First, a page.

Abbreviations: 1L, first-line; OS, overall survival.

Citation: Journal of the National Comprehensive Cancer Network 21, 9; 10.6004/jnccn.2023.7039

Discussion

This large, real-world retrospective database study demonstrates that among patients with a/mNSCLC who ever (vs never) received biomarker testing, received testing for biomarker(s) prior to/on initiation of 1L treatment (vs not received), and received (vs not received) guideline-concordant therapy after a positive actionable biomarker test result are each significantly associated with longer survival outcomes. The significant improvement in survival observed for guideline-concordant therapy in this study is consistent with a previously reported hypothesis-generating association based on an exploratory analysis.26 These studies together provide real-world evidence that supports the importance of testing for actionable biomarkers to inform 1L treatment selection.

Also consistent with other work,28,33 this study found that only 69% of patients received testing for at least 1 actionable biomarker prior to/on initiation of 1L treatment, and more than half of those who underwent testing did not receive testing for all 4 biomarkers evaluated in this study prior to/on initiation of 1L treatment. Collectively, this body of evidence shows that despite recommendations from treatment guidelines, the overall rate of testing for all guideline-recommended actionable biomarkers among patients with a/mNSCLC is inadequate.27,28 Although reasons for why patients did not undergo biomarker testing or underwent inadequate testing are not documented in the database used in this study, this behavior of not testing or inadequate testing could serve as a proxy for lower-quality oncology care or inadequate oncologic knowledge of optimal patient management, among other factors. This could potentially contribute to suboptimal health outcomes in this patient population. Therefore, there is an urgent need to implement novel approaches to improve up-front biomarker testing in this patient population.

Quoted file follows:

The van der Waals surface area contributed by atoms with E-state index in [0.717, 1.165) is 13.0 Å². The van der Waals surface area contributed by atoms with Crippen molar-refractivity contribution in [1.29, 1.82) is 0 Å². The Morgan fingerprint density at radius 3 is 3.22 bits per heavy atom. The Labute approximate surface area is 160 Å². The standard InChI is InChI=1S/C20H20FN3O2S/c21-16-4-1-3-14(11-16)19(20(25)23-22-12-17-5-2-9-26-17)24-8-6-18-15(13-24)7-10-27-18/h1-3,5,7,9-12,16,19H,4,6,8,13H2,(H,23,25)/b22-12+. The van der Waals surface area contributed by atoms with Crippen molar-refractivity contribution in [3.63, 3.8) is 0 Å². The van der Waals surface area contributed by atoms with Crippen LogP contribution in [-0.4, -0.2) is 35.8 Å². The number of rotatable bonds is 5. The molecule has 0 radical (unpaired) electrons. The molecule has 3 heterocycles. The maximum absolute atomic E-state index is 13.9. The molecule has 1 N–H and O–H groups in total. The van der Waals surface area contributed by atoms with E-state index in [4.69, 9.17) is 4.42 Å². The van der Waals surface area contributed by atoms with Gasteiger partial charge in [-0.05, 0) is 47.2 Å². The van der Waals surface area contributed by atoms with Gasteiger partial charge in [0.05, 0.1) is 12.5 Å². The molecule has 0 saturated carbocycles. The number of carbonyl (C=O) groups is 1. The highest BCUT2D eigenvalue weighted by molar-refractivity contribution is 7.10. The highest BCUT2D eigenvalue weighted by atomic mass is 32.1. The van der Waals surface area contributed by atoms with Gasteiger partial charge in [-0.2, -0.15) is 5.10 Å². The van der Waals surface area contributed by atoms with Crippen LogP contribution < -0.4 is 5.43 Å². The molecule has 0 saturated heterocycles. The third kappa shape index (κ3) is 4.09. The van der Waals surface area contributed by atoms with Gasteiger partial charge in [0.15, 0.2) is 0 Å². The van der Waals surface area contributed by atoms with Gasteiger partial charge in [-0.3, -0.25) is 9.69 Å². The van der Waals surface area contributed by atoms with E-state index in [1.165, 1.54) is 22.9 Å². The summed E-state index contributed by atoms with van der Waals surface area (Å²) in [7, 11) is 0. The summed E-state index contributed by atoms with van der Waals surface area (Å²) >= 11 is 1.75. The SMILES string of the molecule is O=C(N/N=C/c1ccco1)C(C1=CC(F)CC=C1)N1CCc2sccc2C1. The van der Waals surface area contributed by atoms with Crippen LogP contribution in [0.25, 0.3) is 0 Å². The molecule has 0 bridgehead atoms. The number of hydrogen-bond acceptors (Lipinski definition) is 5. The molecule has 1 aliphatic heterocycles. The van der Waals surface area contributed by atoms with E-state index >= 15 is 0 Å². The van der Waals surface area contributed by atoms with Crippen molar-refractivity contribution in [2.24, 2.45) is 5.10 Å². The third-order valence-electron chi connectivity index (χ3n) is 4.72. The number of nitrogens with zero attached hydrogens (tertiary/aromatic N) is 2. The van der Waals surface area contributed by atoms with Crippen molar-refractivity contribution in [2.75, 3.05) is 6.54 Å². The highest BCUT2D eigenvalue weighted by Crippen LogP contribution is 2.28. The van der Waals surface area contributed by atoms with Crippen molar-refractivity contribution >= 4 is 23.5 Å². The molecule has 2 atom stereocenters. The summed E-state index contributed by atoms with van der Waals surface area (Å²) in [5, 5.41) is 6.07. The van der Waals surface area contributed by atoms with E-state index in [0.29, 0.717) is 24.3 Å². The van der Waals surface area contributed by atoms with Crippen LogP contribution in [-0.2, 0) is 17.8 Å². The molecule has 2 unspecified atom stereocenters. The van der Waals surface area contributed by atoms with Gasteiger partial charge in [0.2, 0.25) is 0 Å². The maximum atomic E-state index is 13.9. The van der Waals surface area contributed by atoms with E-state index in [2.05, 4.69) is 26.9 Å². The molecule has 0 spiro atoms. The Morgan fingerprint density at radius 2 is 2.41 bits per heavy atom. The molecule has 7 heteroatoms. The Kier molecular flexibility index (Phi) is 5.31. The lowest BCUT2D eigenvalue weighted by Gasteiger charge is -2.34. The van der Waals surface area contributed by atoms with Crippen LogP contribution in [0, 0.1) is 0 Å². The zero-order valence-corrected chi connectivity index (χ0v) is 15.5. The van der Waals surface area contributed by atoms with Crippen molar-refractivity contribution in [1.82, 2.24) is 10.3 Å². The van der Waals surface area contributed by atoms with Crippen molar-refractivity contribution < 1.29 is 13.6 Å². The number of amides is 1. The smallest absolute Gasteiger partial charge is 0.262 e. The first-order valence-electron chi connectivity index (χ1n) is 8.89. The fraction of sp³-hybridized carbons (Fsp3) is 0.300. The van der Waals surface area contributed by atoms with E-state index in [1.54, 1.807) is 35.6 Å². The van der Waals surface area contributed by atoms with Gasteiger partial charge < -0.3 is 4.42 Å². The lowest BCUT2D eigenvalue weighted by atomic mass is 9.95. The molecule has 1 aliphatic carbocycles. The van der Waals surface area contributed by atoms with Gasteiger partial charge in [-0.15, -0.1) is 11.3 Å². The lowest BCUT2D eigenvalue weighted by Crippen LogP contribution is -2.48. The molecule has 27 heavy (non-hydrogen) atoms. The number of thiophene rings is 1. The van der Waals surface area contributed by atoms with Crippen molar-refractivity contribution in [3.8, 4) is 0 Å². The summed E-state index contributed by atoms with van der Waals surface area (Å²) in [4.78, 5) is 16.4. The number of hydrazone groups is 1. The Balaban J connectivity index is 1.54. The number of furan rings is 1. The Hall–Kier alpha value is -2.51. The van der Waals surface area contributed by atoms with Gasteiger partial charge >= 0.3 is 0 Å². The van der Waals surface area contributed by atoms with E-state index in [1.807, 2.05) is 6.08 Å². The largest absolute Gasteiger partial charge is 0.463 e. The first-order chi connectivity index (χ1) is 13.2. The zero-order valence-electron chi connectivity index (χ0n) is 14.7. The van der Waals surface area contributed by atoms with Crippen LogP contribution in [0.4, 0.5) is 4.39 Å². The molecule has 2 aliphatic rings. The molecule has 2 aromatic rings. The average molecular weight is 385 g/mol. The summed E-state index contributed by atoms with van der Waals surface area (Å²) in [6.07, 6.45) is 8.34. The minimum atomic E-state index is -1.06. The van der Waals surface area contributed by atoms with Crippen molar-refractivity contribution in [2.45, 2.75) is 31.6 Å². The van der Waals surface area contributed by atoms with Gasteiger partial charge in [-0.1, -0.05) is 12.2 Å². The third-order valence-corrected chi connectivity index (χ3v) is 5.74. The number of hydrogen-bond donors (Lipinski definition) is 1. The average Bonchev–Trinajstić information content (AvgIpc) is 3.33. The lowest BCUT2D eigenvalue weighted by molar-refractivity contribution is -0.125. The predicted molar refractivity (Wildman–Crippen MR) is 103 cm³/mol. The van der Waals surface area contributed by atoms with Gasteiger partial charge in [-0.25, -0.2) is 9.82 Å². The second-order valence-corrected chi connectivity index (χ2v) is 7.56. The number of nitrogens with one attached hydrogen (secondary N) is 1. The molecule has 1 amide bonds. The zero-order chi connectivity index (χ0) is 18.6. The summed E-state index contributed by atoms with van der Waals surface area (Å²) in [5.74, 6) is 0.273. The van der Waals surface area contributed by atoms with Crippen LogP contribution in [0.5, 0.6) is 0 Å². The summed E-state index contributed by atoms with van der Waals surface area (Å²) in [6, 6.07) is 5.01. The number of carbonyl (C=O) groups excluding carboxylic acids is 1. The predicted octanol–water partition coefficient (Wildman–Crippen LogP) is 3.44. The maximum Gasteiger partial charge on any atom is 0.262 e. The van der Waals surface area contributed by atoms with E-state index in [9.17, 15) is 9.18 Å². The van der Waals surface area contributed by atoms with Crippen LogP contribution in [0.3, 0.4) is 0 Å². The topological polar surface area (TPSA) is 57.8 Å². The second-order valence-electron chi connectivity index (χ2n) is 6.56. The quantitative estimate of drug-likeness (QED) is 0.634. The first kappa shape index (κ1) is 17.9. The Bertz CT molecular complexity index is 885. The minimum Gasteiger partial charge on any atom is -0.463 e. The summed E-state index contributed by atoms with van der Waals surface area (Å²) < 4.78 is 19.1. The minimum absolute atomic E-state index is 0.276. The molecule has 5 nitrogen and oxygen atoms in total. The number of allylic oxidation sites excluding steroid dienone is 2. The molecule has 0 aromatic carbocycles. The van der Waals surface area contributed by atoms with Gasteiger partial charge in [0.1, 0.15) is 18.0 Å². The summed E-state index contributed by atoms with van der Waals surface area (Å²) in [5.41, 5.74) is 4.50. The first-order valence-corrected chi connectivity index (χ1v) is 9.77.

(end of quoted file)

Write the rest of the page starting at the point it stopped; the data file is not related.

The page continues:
In addition to the gaps in biomarker testing, evidence from this study also suggests discrepancy between results of biomarker testing and receipt of subsequent treatments, and that there are additional challenges that may impact patients’ ability to access and potentially benefit from the 1L targeted therapy. Similar to previous work,33 in this study, many patients with biomarker-positive disease across all 4 biomarkers did not receive concordant 1L therapy, and the proportion of discordant 1L therapy was highest in patients with BRAF-positive disease relative to other biomarkers. Overall, receipt of discordant 1L therapy was associated with significantly worse survival outcomes. The reasons for the noted discrepancy between results of biomarker testing and receipt of subsequent 1L treatment could not be evaluated in this study because this information is not recorded in the database used. However, literature suggests that these reasons could include lack of physician awareness regarding available targeted therapy options for each biomarker, lack of insurance coverage, cost concerns, other social determinants of health, or comorbid conditions that preclude the use of these therapies.34 Patients ever (vs never) undergoing biomarker testing and receiving biomarker testing prior to/on initiation of 1L therapy (vs not testing) were also associated with improved OS. However, biomarker testing informs the selection of guideline-recommended treatment, which impacts survival outcomes; therefore, the receipt of testing alone cannot be interpreted as the causal element for the survival outcomes observed in this study. To identify a targeted agent for 1L therapy, a patient should undergo biomarker testing as a part of their initial diagnostic workup. However, given the availability of FDA-approved targeted therapies for several actionable alterations514 and to achieve biomarker testing in an efficient manner, treatment guidelines18,24 recommend using broad molecular profiling in this patient population. Therefore, it is important to ensure that any barriers related to comprehensive biomarker testing and/or access to targeted therapies are identified and addressed.